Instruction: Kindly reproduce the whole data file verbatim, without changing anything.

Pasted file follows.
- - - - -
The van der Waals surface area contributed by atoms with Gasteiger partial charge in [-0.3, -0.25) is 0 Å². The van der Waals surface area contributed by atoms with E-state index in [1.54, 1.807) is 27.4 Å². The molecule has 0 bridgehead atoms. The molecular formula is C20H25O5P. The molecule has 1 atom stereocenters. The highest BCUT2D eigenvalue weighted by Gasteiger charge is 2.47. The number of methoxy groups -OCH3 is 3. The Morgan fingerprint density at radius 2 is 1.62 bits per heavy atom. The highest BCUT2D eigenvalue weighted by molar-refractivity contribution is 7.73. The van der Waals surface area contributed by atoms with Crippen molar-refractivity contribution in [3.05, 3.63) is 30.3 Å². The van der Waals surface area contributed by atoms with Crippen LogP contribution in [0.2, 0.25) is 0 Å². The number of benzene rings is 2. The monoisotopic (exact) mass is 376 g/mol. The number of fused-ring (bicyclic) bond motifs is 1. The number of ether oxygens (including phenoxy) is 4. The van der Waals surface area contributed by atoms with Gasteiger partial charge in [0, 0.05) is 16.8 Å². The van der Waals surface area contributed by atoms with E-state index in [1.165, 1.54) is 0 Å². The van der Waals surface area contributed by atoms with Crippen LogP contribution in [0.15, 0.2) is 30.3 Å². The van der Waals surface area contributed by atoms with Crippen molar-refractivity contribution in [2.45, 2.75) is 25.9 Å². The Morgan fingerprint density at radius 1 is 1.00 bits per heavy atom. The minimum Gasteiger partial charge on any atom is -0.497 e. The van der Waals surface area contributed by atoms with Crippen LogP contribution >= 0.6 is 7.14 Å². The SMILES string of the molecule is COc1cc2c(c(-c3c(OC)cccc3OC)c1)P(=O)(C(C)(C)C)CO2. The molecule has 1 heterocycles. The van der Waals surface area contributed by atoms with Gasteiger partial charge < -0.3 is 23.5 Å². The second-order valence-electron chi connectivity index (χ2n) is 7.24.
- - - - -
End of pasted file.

The van der Waals surface area contributed by atoms with Gasteiger partial charge in [-0.3, -0.25) is 0 Å². The van der Waals surface area contributed by atoms with E-state index in [1.54, 1.807) is 27.4 Å². The molecule has 0 bridgehead atoms. The molecular formula is C20H25O5P. The molecule has 1 atom stereocenters. The highest BCUT2D eigenvalue weighted by Gasteiger charge is 2.47. The number of methoxy groups -OCH3 is 3. The Morgan fingerprint density at radius 2 is 1.62 bits per heavy atom. The highest BCUT2D eigenvalue weighted by molar-refractivity contribution is 7.73. The van der Waals surface area contributed by atoms with Crippen molar-refractivity contribution in [3.05, 3.63) is 30.3 Å². The van der Waals surface area contributed by atoms with Crippen LogP contribution in [0.2, 0.25) is 0 Å². The number of benzene rings is 2. The monoisotopic (exact) mass is 376 g/mol. The number of fused-ring (bicyclic) bond motifs is 1. The number of ether oxygens (including phenoxy) is 4. The van der Waals surface area contributed by atoms with Gasteiger partial charge in [0, 0.05) is 16.8 Å². The van der Waals surface area contributed by atoms with E-state index in [1.165, 1.54) is 0 Å². The van der Waals surface area contributed by atoms with Crippen LogP contribution in [0.15, 0.2) is 30.3 Å². The van der Waals surface area contributed by atoms with Crippen molar-refractivity contribution in [2.45, 2.75) is 25.9 Å². The Morgan fingerprint density at radius 1 is 1.00 bits per heavy atom. The minimum Gasteiger partial charge on any atom is -0.497 e. The van der Waals surface area contributed by atoms with Crippen LogP contribution >= 0.6 is 7.14 Å². The SMILES string of the molecule is COc1cc2c(c(-c3c(OC)cccc3OC)c1)P(=O)(C(C)(C)C)CO2. The molecule has 1 heterocycles. The van der Waals surface area contributed by atoms with Gasteiger partial charge < -0.3 is 23.5 Å². The second-order valence-electron chi connectivity index (χ2n) is 7.24.